The following story is true. I experienced this where I work, at a property-casualty insurance company’s corporate headquarters. Read this case study, and then follow the instructions at the end.
My employer’s CEO asked me to hire a teacher to teach several division vice presidents how to accurately conduct customer research by performing statistically valid surveys.
I hired Mark Roth [name changed here, to protect Mark’s privacy], who was very well known in business and academic circles for performing customer research and for teaching customer research methods. I hired him to hold five full-day training sessions, which would be mandatory for the division vice presidents at my company. My company’s CEO told the division vice presidents that their attendance and participation was mandatory.
On the day of the first training session, Mark was nervous and distracted. He was disorganized. He appeared to be sweaty and his hands were shaking.
Half-way through the morning training session, during a 10-minute break, various participants quietly mentioned to me that they thought the training was disappointing. I agreed. The remainder of the day’s training was terrible. Mark became even more disorganized and all participants felt as if their time was wasted.
That evening, I called Mark and told him that I was terminating his contract and that he should not return to teach any additional classes. He was very upset and said several times that he had an explanation for why he had performed poorly. But I did not want to hear any explanation. I terminated his contract. I hired another trainer to complete the training sessions, and the new trainer worked very well.
A few months later, Mark Roth invited me to meet for lunch. Mark said the lunch was an opportunity to discuss what had gone wrong and how he hoped to work with me in the future. I agreed to meet for lunch.
During the lunch meeting, Mark told me why he had performed poorly in the training session. The day before the training session, Mark had told his girlfriend, his parents and his siblings that he was planning to undergo medical treatments and surgery for a transgender transformation from the person the world new as a man to the person who Mark said he had always been from birth: a woman.
Mark explained that the personal stress of making that announcement just the day before the training had caused him to perform poorly in the training session. He told me that he was already undergoing hormonal treatments and was scheduled for several types of surgery within the next few months.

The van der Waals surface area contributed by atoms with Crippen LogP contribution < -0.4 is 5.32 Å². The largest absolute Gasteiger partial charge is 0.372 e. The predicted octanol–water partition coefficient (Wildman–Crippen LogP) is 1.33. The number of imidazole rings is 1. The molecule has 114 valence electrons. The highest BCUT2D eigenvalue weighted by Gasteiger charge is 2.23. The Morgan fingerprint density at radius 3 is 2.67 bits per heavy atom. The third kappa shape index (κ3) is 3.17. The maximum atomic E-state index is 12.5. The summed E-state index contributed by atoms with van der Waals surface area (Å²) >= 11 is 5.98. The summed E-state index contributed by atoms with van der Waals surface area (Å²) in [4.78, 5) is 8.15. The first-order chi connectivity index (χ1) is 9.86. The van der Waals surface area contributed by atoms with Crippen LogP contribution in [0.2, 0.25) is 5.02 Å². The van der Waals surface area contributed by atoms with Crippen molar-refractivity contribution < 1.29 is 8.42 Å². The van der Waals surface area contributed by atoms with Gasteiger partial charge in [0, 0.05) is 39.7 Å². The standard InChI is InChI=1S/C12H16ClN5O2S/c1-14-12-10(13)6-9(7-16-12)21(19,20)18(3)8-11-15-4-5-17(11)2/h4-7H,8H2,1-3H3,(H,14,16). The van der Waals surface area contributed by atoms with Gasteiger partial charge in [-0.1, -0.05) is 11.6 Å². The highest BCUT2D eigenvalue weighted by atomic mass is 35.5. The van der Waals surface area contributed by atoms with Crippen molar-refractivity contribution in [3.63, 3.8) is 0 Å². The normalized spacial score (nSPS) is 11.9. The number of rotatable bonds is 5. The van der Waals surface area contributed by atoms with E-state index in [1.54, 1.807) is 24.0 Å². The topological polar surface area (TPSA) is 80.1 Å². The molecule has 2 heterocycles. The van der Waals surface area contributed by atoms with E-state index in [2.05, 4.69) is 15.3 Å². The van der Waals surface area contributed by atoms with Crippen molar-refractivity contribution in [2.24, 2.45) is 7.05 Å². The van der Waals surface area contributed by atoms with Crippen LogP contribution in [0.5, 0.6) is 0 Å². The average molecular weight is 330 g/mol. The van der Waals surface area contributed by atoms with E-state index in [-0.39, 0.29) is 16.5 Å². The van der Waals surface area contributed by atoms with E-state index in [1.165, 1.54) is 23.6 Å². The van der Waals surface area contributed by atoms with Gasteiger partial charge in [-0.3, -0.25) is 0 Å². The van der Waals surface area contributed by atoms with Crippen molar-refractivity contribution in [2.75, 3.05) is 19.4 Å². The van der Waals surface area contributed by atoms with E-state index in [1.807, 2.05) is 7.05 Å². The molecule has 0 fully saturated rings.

By the end of that year, the consultant who we all had known as Mark Roth had become Mary Roth. I heard from various other people who were clients of Mark’s that Mary Roth was performing excellent work for them, and that the transition seemed to have gone smoothly.
A few years later,We needed to bring in a consultant to work on a customer research project with the very same division vice presidents who had had the bad initial training session with Mark Roth, and who had completed their training with another consultant after I terminated Mark’s contract.
We knew that the best person to hire for the project was Mary Roth. We also knew from seeing Mary Roth around town a few times following the gender transformation that despite having long hair and despite wearing makeup, it would be relatively easy for anybody who had known Mark Roth to recognize Mary Roth as very visually similar in many ways to Mark Roth.
We faced a conundrum. Out of respect for the vice presidents who we would be involving in the project with Mary Roth, should we tell them that they might become aware that Mary Roth is the personal who they had worked with in the training session that had gone wrong? Would making some sort of prior disclosure to them prevent any potentially stressful or embarrassing situations for them or for Mary when Mary would meet with them? Would a disclosure of this type be helpful and respectful toward Mary, or would it be harmful, or worse, an invasion of Mary’s privacy?
1. Write a memo, or letter, or e-mail, or a plan an outline for a face-to-face discussion. The audience for the written document, or face-to-face discussion if you decided against writing, is the people who studied customer research with Mark, telling them that you are hiring Mark again, to work with them on a customer research project.
In the communication, consider whether you should acknowledge the problems encountered in the past with Mark, and state your confidence that those problems will not occur this time.
Consider whether to mention that undisclosed temporary personal issues had caused much stress to Mark and resulted in the prior problems.
Consider whether to announce the change in Mark’s gender since his last appearance at the company.
2. Write a separate communication describing this situation to your boss. Consider covering the same or different ground compared to the communication to the members of Mark’s training class.